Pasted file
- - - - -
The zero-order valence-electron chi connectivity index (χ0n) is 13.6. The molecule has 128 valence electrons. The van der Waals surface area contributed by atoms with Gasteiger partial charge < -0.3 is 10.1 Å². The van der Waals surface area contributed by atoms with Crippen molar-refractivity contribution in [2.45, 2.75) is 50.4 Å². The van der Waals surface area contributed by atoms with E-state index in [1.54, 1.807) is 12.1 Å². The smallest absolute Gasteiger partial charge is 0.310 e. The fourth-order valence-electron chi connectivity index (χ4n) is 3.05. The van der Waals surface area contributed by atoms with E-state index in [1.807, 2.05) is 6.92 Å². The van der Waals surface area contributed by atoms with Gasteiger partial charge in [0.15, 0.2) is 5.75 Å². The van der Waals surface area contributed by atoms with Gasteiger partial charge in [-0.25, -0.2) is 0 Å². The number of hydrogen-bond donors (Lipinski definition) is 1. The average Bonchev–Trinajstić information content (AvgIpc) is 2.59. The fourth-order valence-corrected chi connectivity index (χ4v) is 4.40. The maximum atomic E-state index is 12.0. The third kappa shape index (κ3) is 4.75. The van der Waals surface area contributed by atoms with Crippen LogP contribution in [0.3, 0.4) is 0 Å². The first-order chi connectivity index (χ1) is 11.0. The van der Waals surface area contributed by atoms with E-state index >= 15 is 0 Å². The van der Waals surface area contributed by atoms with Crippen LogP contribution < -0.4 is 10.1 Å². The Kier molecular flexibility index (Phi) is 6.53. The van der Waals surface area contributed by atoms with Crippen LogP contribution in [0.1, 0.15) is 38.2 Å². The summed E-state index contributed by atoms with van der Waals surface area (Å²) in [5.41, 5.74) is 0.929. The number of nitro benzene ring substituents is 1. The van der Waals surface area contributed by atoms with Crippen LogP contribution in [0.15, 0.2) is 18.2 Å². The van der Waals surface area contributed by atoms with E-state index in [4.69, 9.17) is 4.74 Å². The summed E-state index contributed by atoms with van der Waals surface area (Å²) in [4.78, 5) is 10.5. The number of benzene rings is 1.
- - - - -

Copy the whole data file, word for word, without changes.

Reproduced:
The zero-order valence-electron chi connectivity index (χ0n) is 13.6. The molecule has 128 valence electrons. The van der Waals surface area contributed by atoms with Gasteiger partial charge < -0.3 is 10.1 Å². The van der Waals surface area contributed by atoms with Crippen molar-refractivity contribution in [2.45, 2.75) is 50.4 Å². The van der Waals surface area contributed by atoms with E-state index in [1.54, 1.807) is 12.1 Å². The smallest absolute Gasteiger partial charge is 0.310 e. The fourth-order valence-electron chi connectivity index (χ4n) is 3.05. The van der Waals surface area contributed by atoms with E-state index in [1.807, 2.05) is 6.92 Å². The van der Waals surface area contributed by atoms with Gasteiger partial charge in [0.15, 0.2) is 5.75 Å². The van der Waals surface area contributed by atoms with Gasteiger partial charge in [-0.25, -0.2) is 0 Å². The number of hydrogen-bond donors (Lipinski definition) is 1. The average Bonchev–Trinajstić information content (AvgIpc) is 2.59. The fourth-order valence-corrected chi connectivity index (χ4v) is 4.40. The maximum atomic E-state index is 12.0. The third kappa shape index (κ3) is 4.75. The van der Waals surface area contributed by atoms with Crippen LogP contribution in [0.3, 0.4) is 0 Å². The first-order chi connectivity index (χ1) is 11.0. The van der Waals surface area contributed by atoms with E-state index >= 15 is 0 Å². The van der Waals surface area contributed by atoms with Crippen LogP contribution < -0.4 is 10.1 Å². The Kier molecular flexibility index (Phi) is 6.53. The van der Waals surface area contributed by atoms with Crippen LogP contribution in [0.1, 0.15) is 38.2 Å². The summed E-state index contributed by atoms with van der Waals surface area (Å²) in [5.41, 5.74) is 0.929. The number of nitro benzene ring substituents is 1. The van der Waals surface area contributed by atoms with Crippen LogP contribution in [0.15, 0.2) is 18.2 Å². The van der Waals surface area contributed by atoms with E-state index in [4.69, 9.17) is 4.74 Å². The summed E-state index contributed by atoms with van der Waals surface area (Å²) in [4.78, 5) is 10.5. The number of benzene rings is 1.